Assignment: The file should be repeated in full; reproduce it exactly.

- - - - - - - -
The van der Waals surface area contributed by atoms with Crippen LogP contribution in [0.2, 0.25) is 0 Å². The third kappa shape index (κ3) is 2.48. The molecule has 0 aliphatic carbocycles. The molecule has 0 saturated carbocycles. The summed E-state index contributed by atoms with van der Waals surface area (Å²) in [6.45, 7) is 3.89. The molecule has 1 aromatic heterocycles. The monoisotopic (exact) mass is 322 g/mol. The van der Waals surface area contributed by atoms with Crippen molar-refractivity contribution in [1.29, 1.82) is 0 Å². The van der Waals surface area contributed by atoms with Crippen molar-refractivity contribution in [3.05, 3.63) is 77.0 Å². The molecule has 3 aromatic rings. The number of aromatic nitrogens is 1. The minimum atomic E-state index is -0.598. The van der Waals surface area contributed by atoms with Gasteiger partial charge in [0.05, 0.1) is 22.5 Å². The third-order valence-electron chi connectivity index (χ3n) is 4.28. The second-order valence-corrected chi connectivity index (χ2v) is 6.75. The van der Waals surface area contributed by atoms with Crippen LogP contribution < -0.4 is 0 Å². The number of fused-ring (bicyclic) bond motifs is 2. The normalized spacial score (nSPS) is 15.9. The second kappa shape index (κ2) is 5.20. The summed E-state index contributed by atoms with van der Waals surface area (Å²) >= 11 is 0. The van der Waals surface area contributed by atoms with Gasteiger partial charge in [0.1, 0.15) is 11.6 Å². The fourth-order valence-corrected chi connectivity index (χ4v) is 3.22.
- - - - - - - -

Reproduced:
The van der Waals surface area contributed by atoms with Crippen LogP contribution in [0.2, 0.25) is 0 Å². The third kappa shape index (κ3) is 2.48. The molecule has 0 aliphatic carbocycles. The molecule has 0 saturated carbocycles. The summed E-state index contributed by atoms with van der Waals surface area (Å²) in [6.45, 7) is 3.89. The molecule has 1 aromatic heterocycles. The monoisotopic (exact) mass is 322 g/mol. The van der Waals surface area contributed by atoms with Crippen molar-refractivity contribution in [1.29, 1.82) is 0 Å². The van der Waals surface area contributed by atoms with Crippen molar-refractivity contribution in [3.05, 3.63) is 77.0 Å². The molecule has 3 aromatic rings. The number of aromatic nitrogens is 1. The minimum atomic E-state index is -0.598. The van der Waals surface area contributed by atoms with Gasteiger partial charge in [0.05, 0.1) is 22.5 Å². The third-order valence-electron chi connectivity index (χ3n) is 4.28. The second-order valence-corrected chi connectivity index (χ2v) is 6.75. The van der Waals surface area contributed by atoms with Crippen LogP contribution < -0.4 is 0 Å². The number of fused-ring (bicyclic) bond motifs is 2. The normalized spacial score (nSPS) is 15.9. The second kappa shape index (κ2) is 5.20. The summed E-state index contributed by atoms with van der Waals surface area (Å²) >= 11 is 0. The van der Waals surface area contributed by atoms with Gasteiger partial charge in [0.1, 0.15) is 11.6 Å². The fourth-order valence-corrected chi connectivity index (χ4v) is 3.22.